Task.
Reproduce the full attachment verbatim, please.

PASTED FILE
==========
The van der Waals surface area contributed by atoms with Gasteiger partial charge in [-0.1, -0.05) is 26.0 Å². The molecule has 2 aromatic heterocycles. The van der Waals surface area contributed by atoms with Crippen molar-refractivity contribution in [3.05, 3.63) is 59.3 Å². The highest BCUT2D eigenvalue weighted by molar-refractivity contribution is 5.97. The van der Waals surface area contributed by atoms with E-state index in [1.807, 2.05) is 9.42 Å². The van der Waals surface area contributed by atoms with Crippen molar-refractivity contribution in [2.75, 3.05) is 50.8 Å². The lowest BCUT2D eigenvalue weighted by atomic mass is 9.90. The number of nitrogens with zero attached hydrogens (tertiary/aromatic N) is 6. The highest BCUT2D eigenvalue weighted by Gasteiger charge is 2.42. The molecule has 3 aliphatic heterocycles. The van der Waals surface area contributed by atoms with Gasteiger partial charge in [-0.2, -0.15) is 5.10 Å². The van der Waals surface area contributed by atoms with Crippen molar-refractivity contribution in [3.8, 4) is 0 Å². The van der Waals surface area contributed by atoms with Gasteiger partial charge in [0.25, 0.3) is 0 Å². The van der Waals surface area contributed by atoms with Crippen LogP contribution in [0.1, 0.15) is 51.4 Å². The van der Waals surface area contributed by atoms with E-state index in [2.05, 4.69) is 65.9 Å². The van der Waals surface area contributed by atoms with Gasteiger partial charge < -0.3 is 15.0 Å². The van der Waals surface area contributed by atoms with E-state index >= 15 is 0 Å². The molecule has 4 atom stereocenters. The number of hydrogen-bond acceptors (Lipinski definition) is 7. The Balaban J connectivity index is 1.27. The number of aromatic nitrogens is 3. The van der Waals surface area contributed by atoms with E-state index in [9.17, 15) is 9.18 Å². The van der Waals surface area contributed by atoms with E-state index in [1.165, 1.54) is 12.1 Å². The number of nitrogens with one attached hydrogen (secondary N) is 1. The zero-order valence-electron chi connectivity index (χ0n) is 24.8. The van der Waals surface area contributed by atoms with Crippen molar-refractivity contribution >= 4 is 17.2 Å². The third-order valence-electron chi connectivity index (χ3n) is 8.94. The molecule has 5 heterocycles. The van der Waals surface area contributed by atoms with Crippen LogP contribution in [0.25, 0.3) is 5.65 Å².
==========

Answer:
The van der Waals surface area contributed by atoms with Gasteiger partial charge in [-0.1, -0.05) is 26.0 Å². The molecule has 2 aromatic heterocycles. The van der Waals surface area contributed by atoms with Crippen molar-refractivity contribution in [3.05, 3.63) is 59.3 Å². The highest BCUT2D eigenvalue weighted by molar-refractivity contribution is 5.97. The van der Waals surface area contributed by atoms with E-state index in [1.807, 2.05) is 9.42 Å². The van der Waals surface area contributed by atoms with Crippen molar-refractivity contribution in [2.75, 3.05) is 50.8 Å². The lowest BCUT2D eigenvalue weighted by atomic mass is 9.90. The number of nitrogens with zero attached hydrogens (tertiary/aromatic N) is 6. The highest BCUT2D eigenvalue weighted by Gasteiger charge is 2.42. The molecule has 3 aliphatic heterocycles. The van der Waals surface area contributed by atoms with Gasteiger partial charge in [-0.2, -0.15) is 5.10 Å². The van der Waals surface area contributed by atoms with Crippen molar-refractivity contribution in [3.8, 4) is 0 Å². The van der Waals surface area contributed by atoms with Gasteiger partial charge in [0.25, 0.3) is 0 Å². The van der Waals surface area contributed by atoms with Crippen LogP contribution in [0.1, 0.15) is 51.4 Å². The van der Waals surface area contributed by atoms with E-state index in [2.05, 4.69) is 65.9 Å². The van der Waals surface area contributed by atoms with Gasteiger partial charge < -0.3 is 15.0 Å². The van der Waals surface area contributed by atoms with E-state index >= 15 is 0 Å². The molecule has 4 atom stereocenters. The number of hydrogen-bond acceptors (Lipinski definition) is 7. The Balaban J connectivity index is 1.27. The number of aromatic nitrogens is 3. The van der Waals surface area contributed by atoms with E-state index in [9.17, 15) is 9.18 Å². The van der Waals surface area contributed by atoms with E-state index in [1.165, 1.54) is 12.1 Å². The number of nitrogens with one attached hydrogen (secondary N) is 1. The zero-order valence-electron chi connectivity index (χ0n) is 24.8. The van der Waals surface area contributed by atoms with Crippen molar-refractivity contribution >= 4 is 17.2 Å². The third-order valence-electron chi connectivity index (χ3n) is 8.94. The molecule has 5 heterocycles. The van der Waals surface area contributed by atoms with Crippen LogP contribution in [0.25, 0.3) is 5.65 Å².